Fawcett: It can definitely be used that way, because it does all go back to how an individual in a given role gets access to the applications they need to get their job done. It shouldn't matter which device they are using. It's all about which application access they should have to get their job done.

Gardner: Of course when you put in the best practices, when you have the backups and you have the scheduling and the automation, this all will end up being an economic benefit as well, because you won't suffer terrible outages, you won't have issues of discovery for data when you need it and how you need it.

Of course, you can start to look at your total cost for your data center and tweak and manage for energy, facilities, capacity and utilization. It sounds as if not only is BYOD a catalyst for better data center practices, but it could be some significant means of reducing your total cost of operation.

It's all about containing the IT budget through best practices and automation.

Fawcett: Absolutely. We've always looked at containing IT budgets as a means to an end. When you sit back and think about it, the only way to do that is through simplification, standardization and automation.

If you don't have that last piece, that automation piece, and you're simply throwing heads to solve an issue, your IT expenses are going to go through the roof. And you're going to have unhappy customers in the end, because processes are going to be overcomplicated. It's all about containing the IT budget through best practices and automation.

You may also be interested in:

More Stories By Dana Gardner

At Interarbor Solutions, we create the analysis and in-depth podcasts on enterprise software and cloud trends that help fuel the social media revolution. As a veteran IT analyst, Dana Gardner moderates discussions and interviews get to the meat of the hottest technology topics. We define and forecast the business productivity effects of enterprise infrastructure, SOA and cloud advances. Our social media vehicles become conversational platforms, powerfully distributed via the BriefingsDirect Network of online media partners like ZDNet and IT-Director.com. As founder and principal analyst at Interarbor Solutions, Dana Gardner created BriefingsDirect to give online readers and listeners in-depth and direct access to the brightest thought leaders on IT. Our twice-monthly BriefingsDirect Analyst Insights Edition podcasts examine the latest IT news with a panel of analysts and guests. Our sponsored discussions provide a unique, deep-dive focus on specific industry problems and the latest solutions. This podcast equivalent of an analyst briefing session -- made available as a podcast/transcript/blog to any interested viewer and search engine seeker -- breaks the mold on closed knowledge. These informational podcasts jump-start conversational evangelism, drive traffic to lead generation campaigns, and produce strong SEO returns. Interarbor Solutions provides fresh and creative thinking on IT, SOA, cloud and social media strategies based on the power of thoughtful content, made freely and easily available to proactive seekers of insights and information. As a result, marketers and branding professionals can communicate inexpensively with self-qualifiying readers/listeners in discreet market segments. BriefingsDirect podcasts hosted by Dana Gardner: Full turnkey planning, moderatiing, producing, hosting, and distribution via blogs and IT media partners of essential IT knowledge and understanding.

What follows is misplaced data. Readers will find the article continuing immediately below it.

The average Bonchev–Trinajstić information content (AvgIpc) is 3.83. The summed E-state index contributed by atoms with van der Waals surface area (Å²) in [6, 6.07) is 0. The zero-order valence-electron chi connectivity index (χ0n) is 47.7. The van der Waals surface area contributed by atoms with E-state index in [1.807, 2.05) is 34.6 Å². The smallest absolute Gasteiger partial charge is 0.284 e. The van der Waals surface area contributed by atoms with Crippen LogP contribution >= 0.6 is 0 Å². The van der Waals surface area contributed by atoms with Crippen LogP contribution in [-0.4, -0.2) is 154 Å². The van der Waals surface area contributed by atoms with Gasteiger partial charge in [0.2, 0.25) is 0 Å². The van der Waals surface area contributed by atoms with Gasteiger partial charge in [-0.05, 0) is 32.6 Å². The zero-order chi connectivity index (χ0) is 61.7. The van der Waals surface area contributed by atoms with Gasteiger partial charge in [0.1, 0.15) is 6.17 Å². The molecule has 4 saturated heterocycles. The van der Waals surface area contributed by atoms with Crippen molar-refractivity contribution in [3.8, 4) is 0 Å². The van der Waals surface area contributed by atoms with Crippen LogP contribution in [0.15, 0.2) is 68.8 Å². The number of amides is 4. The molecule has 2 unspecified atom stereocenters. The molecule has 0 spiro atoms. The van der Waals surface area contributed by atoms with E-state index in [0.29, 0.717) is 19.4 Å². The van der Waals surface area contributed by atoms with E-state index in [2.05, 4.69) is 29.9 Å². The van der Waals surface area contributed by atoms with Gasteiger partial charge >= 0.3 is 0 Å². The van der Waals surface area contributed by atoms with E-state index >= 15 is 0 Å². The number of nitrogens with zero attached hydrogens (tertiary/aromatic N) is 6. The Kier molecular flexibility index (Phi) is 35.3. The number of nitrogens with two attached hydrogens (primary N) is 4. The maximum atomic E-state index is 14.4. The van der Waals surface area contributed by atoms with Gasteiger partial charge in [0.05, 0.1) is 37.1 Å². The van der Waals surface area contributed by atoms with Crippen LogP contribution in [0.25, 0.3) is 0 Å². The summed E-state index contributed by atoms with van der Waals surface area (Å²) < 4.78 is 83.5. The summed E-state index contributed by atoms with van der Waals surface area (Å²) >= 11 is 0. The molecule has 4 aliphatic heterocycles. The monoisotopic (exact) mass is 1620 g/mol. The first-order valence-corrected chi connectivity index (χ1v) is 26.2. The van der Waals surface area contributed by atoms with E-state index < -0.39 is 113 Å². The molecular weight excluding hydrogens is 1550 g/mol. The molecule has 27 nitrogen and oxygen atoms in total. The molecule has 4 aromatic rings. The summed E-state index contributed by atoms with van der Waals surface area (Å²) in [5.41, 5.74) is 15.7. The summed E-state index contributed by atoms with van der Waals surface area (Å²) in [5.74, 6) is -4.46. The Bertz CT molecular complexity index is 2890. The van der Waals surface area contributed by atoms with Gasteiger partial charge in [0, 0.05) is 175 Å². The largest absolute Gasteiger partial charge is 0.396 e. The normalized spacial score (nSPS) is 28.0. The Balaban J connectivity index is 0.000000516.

@ThingsExpo Stories
SYS-CON Events announced today that Pulzze Systems will exhibit at the 19th International Cloud Expo, which will take place on November 1–3, 2016, at the Santa Clara Convention Center in Santa Clara, CA. Pulzze Systems, Inc. provides infrastructure products for the Internet of Things to enable any connected device and system to carry out matched operations without programming. For more information, visit http://www.pulzzesystems.com.
If you’re responsible for an application that depends on the data or functionality of various IoT endpoints – either sensors or devices – your brand reputation depends on the security, reliability, and compliance of its many integrated parts. If your application fails to deliver the expected business results, your customers and partners won't care if that failure stems from the code you developed or from a component that you integrated. What can you do to ensure that the endpoints work as expect...